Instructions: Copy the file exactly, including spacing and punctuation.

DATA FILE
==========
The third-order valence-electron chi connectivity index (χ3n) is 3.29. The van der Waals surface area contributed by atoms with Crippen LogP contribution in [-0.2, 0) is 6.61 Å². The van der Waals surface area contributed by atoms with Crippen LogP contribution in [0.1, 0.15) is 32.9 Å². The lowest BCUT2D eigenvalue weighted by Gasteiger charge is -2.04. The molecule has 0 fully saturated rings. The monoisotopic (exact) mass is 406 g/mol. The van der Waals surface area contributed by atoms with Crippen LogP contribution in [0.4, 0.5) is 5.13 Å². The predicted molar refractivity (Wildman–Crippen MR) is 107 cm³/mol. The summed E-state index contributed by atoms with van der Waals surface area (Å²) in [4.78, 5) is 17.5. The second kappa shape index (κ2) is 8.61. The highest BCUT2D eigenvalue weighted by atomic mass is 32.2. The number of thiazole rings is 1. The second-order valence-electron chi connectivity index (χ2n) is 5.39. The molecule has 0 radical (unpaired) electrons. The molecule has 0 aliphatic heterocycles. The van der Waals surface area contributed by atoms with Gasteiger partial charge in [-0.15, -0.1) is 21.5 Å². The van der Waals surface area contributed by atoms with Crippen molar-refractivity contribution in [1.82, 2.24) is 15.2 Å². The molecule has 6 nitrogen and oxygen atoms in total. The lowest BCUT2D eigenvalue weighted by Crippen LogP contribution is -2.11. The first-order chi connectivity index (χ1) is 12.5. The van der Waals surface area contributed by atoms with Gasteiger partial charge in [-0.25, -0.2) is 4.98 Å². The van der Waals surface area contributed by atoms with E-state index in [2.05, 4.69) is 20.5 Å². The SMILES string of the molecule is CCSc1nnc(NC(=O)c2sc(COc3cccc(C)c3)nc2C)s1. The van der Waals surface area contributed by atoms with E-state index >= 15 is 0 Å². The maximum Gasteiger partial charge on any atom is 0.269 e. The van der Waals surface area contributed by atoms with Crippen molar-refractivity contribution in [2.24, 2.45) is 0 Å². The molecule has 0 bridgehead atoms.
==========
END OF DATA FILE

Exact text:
The third-order valence-electron chi connectivity index (χ3n) is 3.29. The van der Waals surface area contributed by atoms with Crippen LogP contribution in [-0.2, 0) is 6.61 Å². The van der Waals surface area contributed by atoms with Crippen LogP contribution in [0.1, 0.15) is 32.9 Å². The lowest BCUT2D eigenvalue weighted by Gasteiger charge is -2.04. The molecule has 0 fully saturated rings. The monoisotopic (exact) mass is 406 g/mol. The van der Waals surface area contributed by atoms with Crippen LogP contribution in [0.4, 0.5) is 5.13 Å². The predicted molar refractivity (Wildman–Crippen MR) is 107 cm³/mol. The summed E-state index contributed by atoms with van der Waals surface area (Å²) in [4.78, 5) is 17.5. The second kappa shape index (κ2) is 8.61. The highest BCUT2D eigenvalue weighted by atomic mass is 32.2. The number of thiazole rings is 1. The second-order valence-electron chi connectivity index (χ2n) is 5.39. The molecule has 0 radical (unpaired) electrons. The molecule has 0 aliphatic heterocycles. The van der Waals surface area contributed by atoms with Gasteiger partial charge in [-0.15, -0.1) is 21.5 Å². The van der Waals surface area contributed by atoms with Crippen molar-refractivity contribution in [1.82, 2.24) is 15.2 Å². The molecule has 6 nitrogen and oxygen atoms in total. The lowest BCUT2D eigenvalue weighted by Crippen LogP contribution is -2.11. The first-order chi connectivity index (χ1) is 12.5. The van der Waals surface area contributed by atoms with Gasteiger partial charge in [-0.25, -0.2) is 4.98 Å². The van der Waals surface area contributed by atoms with E-state index in [2.05, 4.69) is 20.5 Å². The SMILES string of the molecule is CCSc1nnc(NC(=O)c2sc(COc3cccc(C)c3)nc2C)s1. The van der Waals surface area contributed by atoms with E-state index >= 15 is 0 Å². The maximum Gasteiger partial charge on any atom is 0.269 e. The van der Waals surface area contributed by atoms with Crippen molar-refractivity contribution in [2.24, 2.45) is 0 Å². The molecule has 0 bridgehead atoms.